The question of indoor vs outdoor saunas has been around for ages as Spa centers are struggling to figure out the positioning of all their rooms and interior space. Moreover, as good infrared saunas become more and more accessible to the general public, people start to think about whether they should put aside a whole room in their house for the sauna or just build a small outdoors cabin that houses the sauna.

In this article, I will walk you through some of the main differences, advantages, and disadvantages of both indoor and outdoor saunas and help you decide which one would be a better fit for you and your family. Let’s start with the indoor option first…

Indoor Saunas

Indoor saunas have recently become more accessible to people thanks to more models emerging on the market and better overall affordability. While the initial cost is still high, the indoor sauna cuts on a ton of other costs such as additional electric and water installations and foundations. Since you pretty much have everything set up in your house already (a solid foundation, electrical outlets, and water supply) you don’t have to do any of that before installing your sauna.

Most indoor saunas come in kits which can be assembled rather fast. Moreover, most of them come with the option of a professional installing them for a small fee or even free of charge.

The other great benefit of these saunas is that they are more private and don’t require you to even leave your home to get into them. That is a major advantage over their outdoor counterparts, as you also neglect the effects the weather is going to have on your experience. You pretty much enter it any time you feel like taking a sauna. The luxury touch is another advantage that is often overlooked.

While all that is good, there are certainly some major disadvantages that might be deal-breakers for some people. The first and most obvious is not having any space to put the sauna in. Even though indoor saunas as generally smaller, they still are quite the bulky thing to install inside and will require at least a dozen free square feet in your house. That very same space restriction is what makes most people opt for an outdoor model. This also restricts the number of people you can have inside at any moment, while with outdoor saunas you can basically make them as big as you’d like in order to accommodate all your friends.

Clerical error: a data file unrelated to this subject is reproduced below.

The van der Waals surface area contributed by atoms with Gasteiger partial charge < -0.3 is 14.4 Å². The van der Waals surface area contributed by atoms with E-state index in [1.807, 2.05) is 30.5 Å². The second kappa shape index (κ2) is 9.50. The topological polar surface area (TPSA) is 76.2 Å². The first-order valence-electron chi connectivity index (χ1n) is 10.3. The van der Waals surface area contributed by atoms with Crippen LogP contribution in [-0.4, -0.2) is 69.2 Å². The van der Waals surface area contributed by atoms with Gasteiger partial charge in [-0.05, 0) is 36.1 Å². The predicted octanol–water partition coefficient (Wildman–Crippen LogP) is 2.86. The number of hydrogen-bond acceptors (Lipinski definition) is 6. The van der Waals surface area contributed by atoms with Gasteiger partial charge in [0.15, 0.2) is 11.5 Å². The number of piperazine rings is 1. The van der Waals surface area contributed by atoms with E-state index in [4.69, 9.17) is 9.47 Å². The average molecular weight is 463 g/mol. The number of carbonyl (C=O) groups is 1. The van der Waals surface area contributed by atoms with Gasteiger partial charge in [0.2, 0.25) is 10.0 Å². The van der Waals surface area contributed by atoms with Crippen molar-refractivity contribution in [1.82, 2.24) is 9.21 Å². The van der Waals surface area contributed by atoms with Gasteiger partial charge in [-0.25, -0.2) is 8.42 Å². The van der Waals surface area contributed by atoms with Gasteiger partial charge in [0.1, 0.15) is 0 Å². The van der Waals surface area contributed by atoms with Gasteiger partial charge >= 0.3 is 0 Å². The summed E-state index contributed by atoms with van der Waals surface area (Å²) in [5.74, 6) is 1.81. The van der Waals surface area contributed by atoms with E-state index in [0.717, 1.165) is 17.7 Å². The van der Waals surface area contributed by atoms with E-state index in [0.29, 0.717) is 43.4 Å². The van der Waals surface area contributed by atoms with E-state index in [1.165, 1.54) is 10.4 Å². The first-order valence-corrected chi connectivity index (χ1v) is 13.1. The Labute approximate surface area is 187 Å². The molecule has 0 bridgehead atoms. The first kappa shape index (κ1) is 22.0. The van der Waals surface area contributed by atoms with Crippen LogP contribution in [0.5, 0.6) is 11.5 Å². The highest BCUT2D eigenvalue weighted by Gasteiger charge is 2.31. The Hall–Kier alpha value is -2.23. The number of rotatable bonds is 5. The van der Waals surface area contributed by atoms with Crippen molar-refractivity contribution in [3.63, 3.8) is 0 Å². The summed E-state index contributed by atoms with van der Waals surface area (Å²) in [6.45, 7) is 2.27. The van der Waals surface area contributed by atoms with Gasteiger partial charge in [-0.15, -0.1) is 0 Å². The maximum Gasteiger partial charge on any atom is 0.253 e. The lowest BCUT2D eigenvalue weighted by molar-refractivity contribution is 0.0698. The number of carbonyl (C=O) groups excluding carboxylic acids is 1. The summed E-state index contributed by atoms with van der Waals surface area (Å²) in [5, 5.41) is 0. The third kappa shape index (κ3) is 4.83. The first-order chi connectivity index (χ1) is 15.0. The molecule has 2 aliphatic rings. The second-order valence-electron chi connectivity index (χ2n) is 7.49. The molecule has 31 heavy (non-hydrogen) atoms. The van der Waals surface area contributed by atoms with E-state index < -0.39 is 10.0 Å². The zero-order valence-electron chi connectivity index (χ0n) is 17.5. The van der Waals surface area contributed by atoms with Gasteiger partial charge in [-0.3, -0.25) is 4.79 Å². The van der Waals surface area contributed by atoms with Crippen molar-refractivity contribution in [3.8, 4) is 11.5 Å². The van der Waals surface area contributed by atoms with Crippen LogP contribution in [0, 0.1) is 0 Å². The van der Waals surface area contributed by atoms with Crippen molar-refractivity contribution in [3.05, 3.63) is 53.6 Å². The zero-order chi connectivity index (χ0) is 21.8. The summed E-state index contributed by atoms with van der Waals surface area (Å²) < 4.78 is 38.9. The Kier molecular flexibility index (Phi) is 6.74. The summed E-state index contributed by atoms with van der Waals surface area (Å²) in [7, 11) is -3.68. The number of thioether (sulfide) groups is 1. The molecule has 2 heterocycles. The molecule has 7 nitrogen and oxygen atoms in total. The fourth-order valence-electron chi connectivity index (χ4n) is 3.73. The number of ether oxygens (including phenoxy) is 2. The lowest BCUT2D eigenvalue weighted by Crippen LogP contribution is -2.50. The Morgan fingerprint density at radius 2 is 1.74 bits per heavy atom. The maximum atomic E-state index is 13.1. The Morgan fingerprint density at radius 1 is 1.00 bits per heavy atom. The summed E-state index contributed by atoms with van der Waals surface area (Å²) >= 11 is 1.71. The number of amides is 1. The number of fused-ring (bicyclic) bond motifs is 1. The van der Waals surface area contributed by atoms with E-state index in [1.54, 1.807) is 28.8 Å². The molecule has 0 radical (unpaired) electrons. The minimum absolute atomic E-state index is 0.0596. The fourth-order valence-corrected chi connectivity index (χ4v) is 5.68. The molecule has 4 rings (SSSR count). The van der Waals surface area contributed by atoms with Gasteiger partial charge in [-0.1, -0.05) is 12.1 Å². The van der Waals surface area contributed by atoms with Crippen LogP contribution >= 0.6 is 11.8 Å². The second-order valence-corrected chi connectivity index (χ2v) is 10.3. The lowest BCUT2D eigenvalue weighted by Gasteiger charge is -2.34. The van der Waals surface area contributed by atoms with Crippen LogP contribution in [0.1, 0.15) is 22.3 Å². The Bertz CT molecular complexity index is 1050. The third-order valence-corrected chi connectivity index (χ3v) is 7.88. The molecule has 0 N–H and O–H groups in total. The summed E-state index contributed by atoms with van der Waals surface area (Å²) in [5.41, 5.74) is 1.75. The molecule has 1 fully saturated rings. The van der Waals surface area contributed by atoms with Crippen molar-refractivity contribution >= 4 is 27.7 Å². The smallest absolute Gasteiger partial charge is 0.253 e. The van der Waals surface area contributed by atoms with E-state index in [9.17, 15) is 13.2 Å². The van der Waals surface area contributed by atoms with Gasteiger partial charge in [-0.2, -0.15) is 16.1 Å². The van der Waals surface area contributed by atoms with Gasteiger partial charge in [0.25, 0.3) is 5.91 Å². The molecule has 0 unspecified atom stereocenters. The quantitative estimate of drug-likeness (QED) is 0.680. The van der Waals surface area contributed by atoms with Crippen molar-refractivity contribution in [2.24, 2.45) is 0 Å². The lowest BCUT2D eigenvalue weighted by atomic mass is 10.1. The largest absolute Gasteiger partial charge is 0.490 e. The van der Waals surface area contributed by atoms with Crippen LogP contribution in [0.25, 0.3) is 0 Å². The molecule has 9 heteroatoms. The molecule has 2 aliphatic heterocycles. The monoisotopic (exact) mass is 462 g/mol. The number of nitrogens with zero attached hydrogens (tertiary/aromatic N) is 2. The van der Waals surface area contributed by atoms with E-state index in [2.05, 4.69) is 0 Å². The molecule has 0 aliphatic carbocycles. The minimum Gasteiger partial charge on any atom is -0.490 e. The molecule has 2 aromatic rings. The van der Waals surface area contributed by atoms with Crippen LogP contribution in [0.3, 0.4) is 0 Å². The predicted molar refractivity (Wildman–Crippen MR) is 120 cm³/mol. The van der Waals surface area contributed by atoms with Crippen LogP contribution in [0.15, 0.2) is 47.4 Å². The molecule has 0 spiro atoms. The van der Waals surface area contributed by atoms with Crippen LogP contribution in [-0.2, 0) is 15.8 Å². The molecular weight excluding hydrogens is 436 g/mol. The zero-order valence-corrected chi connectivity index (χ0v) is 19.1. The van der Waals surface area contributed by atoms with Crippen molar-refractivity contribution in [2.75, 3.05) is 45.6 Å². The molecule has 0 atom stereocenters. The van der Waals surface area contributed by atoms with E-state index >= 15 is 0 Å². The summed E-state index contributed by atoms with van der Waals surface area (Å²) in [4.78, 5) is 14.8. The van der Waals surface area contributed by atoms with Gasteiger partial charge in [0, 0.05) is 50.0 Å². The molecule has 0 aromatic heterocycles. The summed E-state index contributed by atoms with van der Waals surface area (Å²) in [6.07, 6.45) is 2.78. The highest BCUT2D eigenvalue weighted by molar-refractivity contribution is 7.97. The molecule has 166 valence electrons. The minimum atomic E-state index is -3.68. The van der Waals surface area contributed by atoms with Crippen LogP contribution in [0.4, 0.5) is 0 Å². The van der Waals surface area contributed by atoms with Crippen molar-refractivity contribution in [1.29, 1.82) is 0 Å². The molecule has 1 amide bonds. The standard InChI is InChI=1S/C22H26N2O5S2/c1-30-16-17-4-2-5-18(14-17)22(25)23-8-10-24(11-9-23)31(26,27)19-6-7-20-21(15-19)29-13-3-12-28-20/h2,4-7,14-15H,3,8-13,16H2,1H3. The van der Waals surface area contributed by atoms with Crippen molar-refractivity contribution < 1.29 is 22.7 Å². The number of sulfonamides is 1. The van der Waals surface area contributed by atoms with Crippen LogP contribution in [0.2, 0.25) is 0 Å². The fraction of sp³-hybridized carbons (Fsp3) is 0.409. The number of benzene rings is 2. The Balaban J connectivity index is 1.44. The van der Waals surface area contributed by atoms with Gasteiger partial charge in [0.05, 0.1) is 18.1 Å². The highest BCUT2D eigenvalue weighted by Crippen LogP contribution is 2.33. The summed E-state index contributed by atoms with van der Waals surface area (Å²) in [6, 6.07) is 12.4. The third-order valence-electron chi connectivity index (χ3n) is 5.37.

In short, the fewer installation costs and greater convenience of an indoor model can trump the need of an outdoor sauna and the only thing that will be left for you to decide is what type of sauna you’d want for your house. While traditional steam saunas, wood-fired ones, and electric are great, I really recommend an infrared indoor model mainly due to the infrared light benefits and treatment options that come with those particular types.

Outdoor Saunas

Round bath

Everyone is familiar with the small wooden outdoor saunas found in some spa centres in the mountains or in the backyard of a person who wanted to have a larger sauna experience. They are very aesthetically pleasing and offer you a combination between nature’s elements and the dry heat of the sauna. This is the way saunas have been built since their invention and people are continuing to want them nowadays for a few very important reasons.

First, outdoor saunas offer a sense of separation from your normal everyday life and offer their hot experience to you even if it is snowing outside. There are a few things which are more relaxing than that, and companies that build these outdoor models know that. Secondly, the design of the outdoor sauna can be as wild as your imagination allows it to. The number of people it can hold, as well as its shape, are only determined by you and can be anything you want. Sure, most outdoor saunas have the traditional barrel shape but some people make them into small wooden huts which not only work well for a lot of people at once but also look amazing in your backyard. Moreover, within that construction, you can build other amenities such as a hot tub or a small neighbouring pool you can dip in to cool down after the sauna.

Lastly, perhaps the best advantage these type of saunas give you is the freedom to build them anywhere you want. Sure, there will be added costs for installation, electrical lines and water piping, but apart from that you can just point your finger at the desired location and start planning and building the sauna exactly there. While indoor models restrict you to any given free room you have, outdoor ones can be constructed anywhere you want.

That actually brought me to one of the major disadvantages here – cost. Outdoor saunas are much more expensive (depending on their type) and almost always require the additional electrical and water installations that go with them. They are also bigger in general so construction will be more costly and last longer.

The venting of different sauna types is also something you need to take into account, especially with the indoor models. While outdoor saunas can be vented quite easily, indoor ones will need additional work for that as well, unless they are infrared and you place them in a bathroom-style room.

If you are looking for an infrared sauna that you can place both inside and outside near your house, I suggest checking out my Sunray Sequioa 4-person Infrared Cedar Sauna review!

Final Words

So which one do you think is the right sauna for you? The indoor vs outdoor saunas debate is one many people go through when trying to pick the ideal option for their families. While both types work fairly well during all of the year’s seasons, indoor saunas offer slightly more comfort, convenience and greatly cut down on your costs. Outdoor saunas, despite being bulky, expensive, and harder to build, are much more visually pleasing and can easily hold as many people you build them to hold. They are also easier to vent and can be placed anywhere in your backyard.